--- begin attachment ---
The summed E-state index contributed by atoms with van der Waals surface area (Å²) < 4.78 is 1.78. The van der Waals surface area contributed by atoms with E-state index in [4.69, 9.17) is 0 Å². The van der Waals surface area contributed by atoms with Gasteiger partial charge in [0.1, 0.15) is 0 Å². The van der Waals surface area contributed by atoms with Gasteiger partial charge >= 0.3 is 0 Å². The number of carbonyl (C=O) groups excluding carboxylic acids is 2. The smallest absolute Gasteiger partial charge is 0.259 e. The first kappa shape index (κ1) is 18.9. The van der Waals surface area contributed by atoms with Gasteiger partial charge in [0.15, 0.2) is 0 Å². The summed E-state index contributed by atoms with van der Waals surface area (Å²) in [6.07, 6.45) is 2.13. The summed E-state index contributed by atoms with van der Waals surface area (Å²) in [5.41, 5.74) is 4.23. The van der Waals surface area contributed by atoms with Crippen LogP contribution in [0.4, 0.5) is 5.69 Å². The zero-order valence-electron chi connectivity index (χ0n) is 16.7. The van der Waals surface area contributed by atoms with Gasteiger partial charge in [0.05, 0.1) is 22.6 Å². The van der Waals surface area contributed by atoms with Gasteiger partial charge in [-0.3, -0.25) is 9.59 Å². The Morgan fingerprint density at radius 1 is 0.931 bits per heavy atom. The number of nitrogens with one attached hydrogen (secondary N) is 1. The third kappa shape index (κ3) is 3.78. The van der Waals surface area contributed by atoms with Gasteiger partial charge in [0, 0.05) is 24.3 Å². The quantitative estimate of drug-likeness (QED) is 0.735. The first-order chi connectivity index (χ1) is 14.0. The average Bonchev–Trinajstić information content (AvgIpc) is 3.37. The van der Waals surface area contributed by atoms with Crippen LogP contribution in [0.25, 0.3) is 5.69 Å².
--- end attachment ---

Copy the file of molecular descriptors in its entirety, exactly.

The summed E-state index contributed by atoms with van der Waals surface area (Å²) < 4.78 is 1.78. The van der Waals surface area contributed by atoms with E-state index in [4.69, 9.17) is 0 Å². The van der Waals surface area contributed by atoms with Gasteiger partial charge in [0.1, 0.15) is 0 Å². The van der Waals surface area contributed by atoms with Gasteiger partial charge >= 0.3 is 0 Å². The number of carbonyl (C=O) groups excluding carboxylic acids is 2. The smallest absolute Gasteiger partial charge is 0.259 e. The first kappa shape index (κ1) is 18.9. The van der Waals surface area contributed by atoms with Gasteiger partial charge in [0.15, 0.2) is 0 Å². The summed E-state index contributed by atoms with van der Waals surface area (Å²) in [6.07, 6.45) is 2.13. The summed E-state index contributed by atoms with van der Waals surface area (Å²) in [5.41, 5.74) is 4.23. The van der Waals surface area contributed by atoms with Crippen LogP contribution in [0.4, 0.5) is 5.69 Å². The zero-order valence-electron chi connectivity index (χ0n) is 16.7. The van der Waals surface area contributed by atoms with Gasteiger partial charge in [0.05, 0.1) is 22.6 Å². The van der Waals surface area contributed by atoms with Gasteiger partial charge in [-0.3, -0.25) is 9.59 Å². The Morgan fingerprint density at radius 1 is 0.931 bits per heavy atom. The number of nitrogens with one attached hydrogen (secondary N) is 1. The third kappa shape index (κ3) is 3.78. The van der Waals surface area contributed by atoms with Gasteiger partial charge in [0, 0.05) is 24.3 Å². The quantitative estimate of drug-likeness (QED) is 0.735. The first-order chi connectivity index (χ1) is 14.0. The average Bonchev–Trinajstić information content (AvgIpc) is 3.37. The van der Waals surface area contributed by atoms with Crippen LogP contribution in [0.25, 0.3) is 5.69 Å².